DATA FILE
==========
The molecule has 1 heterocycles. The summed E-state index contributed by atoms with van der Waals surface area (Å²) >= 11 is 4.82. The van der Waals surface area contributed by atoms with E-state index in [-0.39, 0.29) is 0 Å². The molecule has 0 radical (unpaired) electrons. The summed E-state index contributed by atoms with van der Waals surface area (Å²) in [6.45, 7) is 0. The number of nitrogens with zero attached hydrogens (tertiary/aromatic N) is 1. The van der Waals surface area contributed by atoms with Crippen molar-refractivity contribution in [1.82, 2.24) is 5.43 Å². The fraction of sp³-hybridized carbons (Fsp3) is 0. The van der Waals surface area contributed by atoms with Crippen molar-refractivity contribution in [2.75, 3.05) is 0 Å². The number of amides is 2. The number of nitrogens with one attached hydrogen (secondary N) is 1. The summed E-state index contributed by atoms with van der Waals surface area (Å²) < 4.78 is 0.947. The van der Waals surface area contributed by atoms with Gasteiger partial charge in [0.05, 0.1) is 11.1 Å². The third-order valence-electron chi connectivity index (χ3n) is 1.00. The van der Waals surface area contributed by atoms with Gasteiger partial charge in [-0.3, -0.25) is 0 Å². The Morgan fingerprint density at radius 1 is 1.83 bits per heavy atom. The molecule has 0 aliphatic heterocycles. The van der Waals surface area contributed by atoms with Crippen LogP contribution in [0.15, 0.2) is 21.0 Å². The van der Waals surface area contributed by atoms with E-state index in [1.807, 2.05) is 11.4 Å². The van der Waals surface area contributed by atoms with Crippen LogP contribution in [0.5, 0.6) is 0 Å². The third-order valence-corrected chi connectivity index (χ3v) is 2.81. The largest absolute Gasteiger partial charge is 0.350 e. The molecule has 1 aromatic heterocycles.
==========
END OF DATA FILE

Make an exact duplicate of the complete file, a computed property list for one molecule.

The molecule has 1 heterocycles. The summed E-state index contributed by atoms with van der Waals surface area (Å²) >= 11 is 4.82. The van der Waals surface area contributed by atoms with E-state index in [-0.39, 0.29) is 0 Å². The molecule has 0 radical (unpaired) electrons. The summed E-state index contributed by atoms with van der Waals surface area (Å²) in [6.45, 7) is 0. The number of nitrogens with zero attached hydrogens (tertiary/aromatic N) is 1. The van der Waals surface area contributed by atoms with Crippen molar-refractivity contribution in [1.82, 2.24) is 5.43 Å². The fraction of sp³-hybridized carbons (Fsp3) is 0. The van der Waals surface area contributed by atoms with Crippen molar-refractivity contribution in [2.75, 3.05) is 0 Å². The number of amides is 2. The number of nitrogens with one attached hydrogen (secondary N) is 1. The summed E-state index contributed by atoms with van der Waals surface area (Å²) < 4.78 is 0.947. The van der Waals surface area contributed by atoms with Gasteiger partial charge in [0.05, 0.1) is 11.1 Å². The third-order valence-electron chi connectivity index (χ3n) is 1.00. The van der Waals surface area contributed by atoms with Gasteiger partial charge in [-0.3, -0.25) is 0 Å². The Morgan fingerprint density at radius 1 is 1.83 bits per heavy atom. The molecule has 0 aliphatic heterocycles. The van der Waals surface area contributed by atoms with Crippen LogP contribution in [0.15, 0.2) is 21.0 Å². The van der Waals surface area contributed by atoms with E-state index in [1.807, 2.05) is 11.4 Å². The van der Waals surface area contributed by atoms with Crippen LogP contribution in [0.5, 0.6) is 0 Å². The third-order valence-corrected chi connectivity index (χ3v) is 2.81. The largest absolute Gasteiger partial charge is 0.350 e. The molecule has 1 aromatic heterocycles.